5. Unbelievable? – This weekly podcast is tied to a radio program broadcast in the UK every Saturday.  Justin Brierley, the host of the show, selects a topic related to theology or apologetics and invites someone from each side of the issue onto the show for a discussion.  Each week, these people engage in a respectful debate on the selected topic.  Because this program offers both sides of each issue, it’s a wonderful way to learn about various topics, get the chance to hear scholars you may never have known about, and hear conversations that may help you when engaging unbelievers on your own.
  6. Stand To Reason – Each week, Greg Koukl hosts a radio call-in program in which he deals with the questions his listeners raise regarding Christian theology and apologetics.  His shows feature a selected topic, and may include interviews of scholars related to that topic, in addition to the call-in portion of the program.
  7. Please Convince Me – This podcast deals with all manner of topics related to apologetics.  This particular program advertises itself as the only one hosted by a “cold case homicide detective”.  Wallace is an excellent speaker, reasoning effectively on different topics on each week’s program.
  8. Cross Examined – Frank Turek is the co-author of the extremely popular book I Don’t Have Enough Faith to be an Atheist.  He travels around the country lecturing on this topic, and now runs his own radio and TV show related to Christian apologetics.  Turek is an engaging speaker, well versed with the questions raised by non-believers and able to offer reasoned responses to those questions.
  9. I Didn’t Know That – This podcast is tied to Hugh Ross’ ministry and offers a scientific perspective on Christian apologetics.  Working to demonstrate how science and Christianity are partners rather than enemies, Ross and his organization Reasons To Believe offer some excellent information for those seeking answers about science that are raised by the non-believing community.
  10. Weekly Radio Show – Finally, I need to make sure I don’t overlook the excellent weekly broadcast happening over at  This program also focuses on a wide variety of topics related to Christian apologetics, and they do so in a fun, engaging way.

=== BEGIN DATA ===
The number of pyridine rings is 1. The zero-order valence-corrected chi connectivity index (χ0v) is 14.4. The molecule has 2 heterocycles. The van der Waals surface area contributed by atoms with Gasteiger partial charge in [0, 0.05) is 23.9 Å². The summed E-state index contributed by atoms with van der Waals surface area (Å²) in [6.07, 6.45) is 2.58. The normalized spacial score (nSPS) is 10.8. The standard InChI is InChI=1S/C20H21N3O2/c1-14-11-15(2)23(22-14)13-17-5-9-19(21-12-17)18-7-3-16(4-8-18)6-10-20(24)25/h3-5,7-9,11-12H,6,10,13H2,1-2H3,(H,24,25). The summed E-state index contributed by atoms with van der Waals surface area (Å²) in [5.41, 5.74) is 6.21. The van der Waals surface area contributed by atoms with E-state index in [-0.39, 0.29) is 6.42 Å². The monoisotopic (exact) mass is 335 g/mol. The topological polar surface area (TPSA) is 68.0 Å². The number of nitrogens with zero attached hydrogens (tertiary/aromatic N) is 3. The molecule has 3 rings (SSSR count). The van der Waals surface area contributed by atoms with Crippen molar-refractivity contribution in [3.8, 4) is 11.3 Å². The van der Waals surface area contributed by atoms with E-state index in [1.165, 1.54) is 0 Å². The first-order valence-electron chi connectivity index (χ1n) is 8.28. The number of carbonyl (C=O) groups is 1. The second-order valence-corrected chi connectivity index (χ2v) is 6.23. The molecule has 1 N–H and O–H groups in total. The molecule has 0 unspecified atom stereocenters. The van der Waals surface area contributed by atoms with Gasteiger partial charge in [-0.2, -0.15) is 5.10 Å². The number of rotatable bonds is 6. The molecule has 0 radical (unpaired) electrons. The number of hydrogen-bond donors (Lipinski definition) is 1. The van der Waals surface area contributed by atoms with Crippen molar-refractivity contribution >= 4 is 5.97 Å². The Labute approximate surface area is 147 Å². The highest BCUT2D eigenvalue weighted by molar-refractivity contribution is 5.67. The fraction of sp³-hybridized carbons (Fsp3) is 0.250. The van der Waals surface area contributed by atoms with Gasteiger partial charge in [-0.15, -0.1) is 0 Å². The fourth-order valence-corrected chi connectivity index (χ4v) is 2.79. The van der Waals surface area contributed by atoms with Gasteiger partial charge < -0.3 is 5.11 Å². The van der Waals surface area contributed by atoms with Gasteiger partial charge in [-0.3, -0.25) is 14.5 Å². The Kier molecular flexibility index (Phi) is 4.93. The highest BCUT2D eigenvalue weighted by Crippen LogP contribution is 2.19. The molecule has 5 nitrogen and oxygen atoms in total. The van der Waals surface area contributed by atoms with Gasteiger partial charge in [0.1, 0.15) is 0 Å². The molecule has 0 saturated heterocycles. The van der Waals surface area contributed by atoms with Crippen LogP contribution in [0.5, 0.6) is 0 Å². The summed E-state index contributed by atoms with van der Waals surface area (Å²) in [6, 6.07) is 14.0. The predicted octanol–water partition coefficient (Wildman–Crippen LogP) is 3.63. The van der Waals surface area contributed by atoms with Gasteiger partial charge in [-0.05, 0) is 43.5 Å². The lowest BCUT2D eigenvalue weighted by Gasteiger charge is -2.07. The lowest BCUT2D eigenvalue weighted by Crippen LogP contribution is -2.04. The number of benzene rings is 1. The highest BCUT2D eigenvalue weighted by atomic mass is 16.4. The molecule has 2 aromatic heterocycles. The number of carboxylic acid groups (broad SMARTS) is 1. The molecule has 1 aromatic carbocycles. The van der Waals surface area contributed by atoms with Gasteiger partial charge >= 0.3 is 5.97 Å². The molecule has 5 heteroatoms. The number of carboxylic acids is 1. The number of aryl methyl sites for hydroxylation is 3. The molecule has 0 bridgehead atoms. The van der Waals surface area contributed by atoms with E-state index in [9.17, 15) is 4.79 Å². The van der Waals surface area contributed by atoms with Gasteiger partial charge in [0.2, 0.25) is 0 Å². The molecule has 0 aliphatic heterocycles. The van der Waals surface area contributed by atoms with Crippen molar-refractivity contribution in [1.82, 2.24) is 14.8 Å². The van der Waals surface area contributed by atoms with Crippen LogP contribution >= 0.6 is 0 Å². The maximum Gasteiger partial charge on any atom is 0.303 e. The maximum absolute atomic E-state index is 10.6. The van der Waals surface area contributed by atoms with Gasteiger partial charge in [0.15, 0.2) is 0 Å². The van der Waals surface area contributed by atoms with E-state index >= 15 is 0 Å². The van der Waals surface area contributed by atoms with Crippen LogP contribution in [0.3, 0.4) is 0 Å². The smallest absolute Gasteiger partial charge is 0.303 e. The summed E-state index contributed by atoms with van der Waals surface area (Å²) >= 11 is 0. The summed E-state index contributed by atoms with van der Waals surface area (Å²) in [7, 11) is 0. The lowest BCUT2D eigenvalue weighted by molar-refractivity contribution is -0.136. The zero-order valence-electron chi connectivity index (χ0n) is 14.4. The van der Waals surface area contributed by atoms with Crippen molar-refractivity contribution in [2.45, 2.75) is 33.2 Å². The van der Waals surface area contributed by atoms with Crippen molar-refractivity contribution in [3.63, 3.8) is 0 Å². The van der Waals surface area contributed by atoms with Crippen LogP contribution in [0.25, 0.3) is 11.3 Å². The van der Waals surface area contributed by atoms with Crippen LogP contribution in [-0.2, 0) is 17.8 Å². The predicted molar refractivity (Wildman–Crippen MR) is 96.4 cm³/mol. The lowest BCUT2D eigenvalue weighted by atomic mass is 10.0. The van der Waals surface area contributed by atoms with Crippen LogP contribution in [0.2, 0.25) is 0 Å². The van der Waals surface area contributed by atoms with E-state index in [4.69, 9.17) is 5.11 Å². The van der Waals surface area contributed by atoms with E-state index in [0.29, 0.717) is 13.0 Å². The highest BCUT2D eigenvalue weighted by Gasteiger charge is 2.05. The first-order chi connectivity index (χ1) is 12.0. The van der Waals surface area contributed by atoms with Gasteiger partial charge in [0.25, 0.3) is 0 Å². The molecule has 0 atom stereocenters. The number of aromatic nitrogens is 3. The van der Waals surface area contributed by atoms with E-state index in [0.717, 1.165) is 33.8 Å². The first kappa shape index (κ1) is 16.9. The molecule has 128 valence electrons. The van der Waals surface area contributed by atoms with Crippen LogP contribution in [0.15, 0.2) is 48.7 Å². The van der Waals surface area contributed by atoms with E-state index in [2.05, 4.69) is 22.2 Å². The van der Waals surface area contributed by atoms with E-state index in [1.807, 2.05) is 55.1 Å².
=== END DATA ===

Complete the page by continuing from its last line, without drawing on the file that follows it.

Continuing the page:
Just from this list, you can see that there are many resources available for your listening and viewing enjoyment.  The podcasts I’ve selected are ones that I have found to be informative, interesting, and helpful in providing a reasoned defense to the questions being raised by the unbelieving community around us.

Hopefully this series on the apologetics resources I’ve found helpful was enlightening and useful.  Next time I’ll continue with additional topics related to Christian theology and apologetics.

Until then…

Monday, May 30, 2011

Learning Apologetics–Part 3: The Blogs

One resource that many overlook, but which provides some truly excellent content, is the various blogs written by Christian apologists.  With the ability to subscribe to the information being posted within the blogging community, this category of resources is almost like receiving free apologetics-related emails every day.

In this post, I’m going to I’ll introduce you to the tool I use to keep track of these blogs, and then I’ll list a number of the blogs I personally follow (which is certainly not all of them).

Blogging Tools

There are many different readers that are available for you to use for free to help you keep track of the blogs you want to follow.  These include such tools as the following:

  • Google Reader
  • NewsGator
  • FeedDemon 

Depending on your preference, you can select one of these tools and use it to set up news feeds of the blogs that interest you.  As new blog posts are released, your chosen reader will update automatically so that you can keep track of the latest from your chosen sites.


The tool I use is FeedDemon (the latest version allows synchronization with Google Reader).  It’s free, quick to download, and easy to use. 

The download site for FeedDemon is:

The Blogs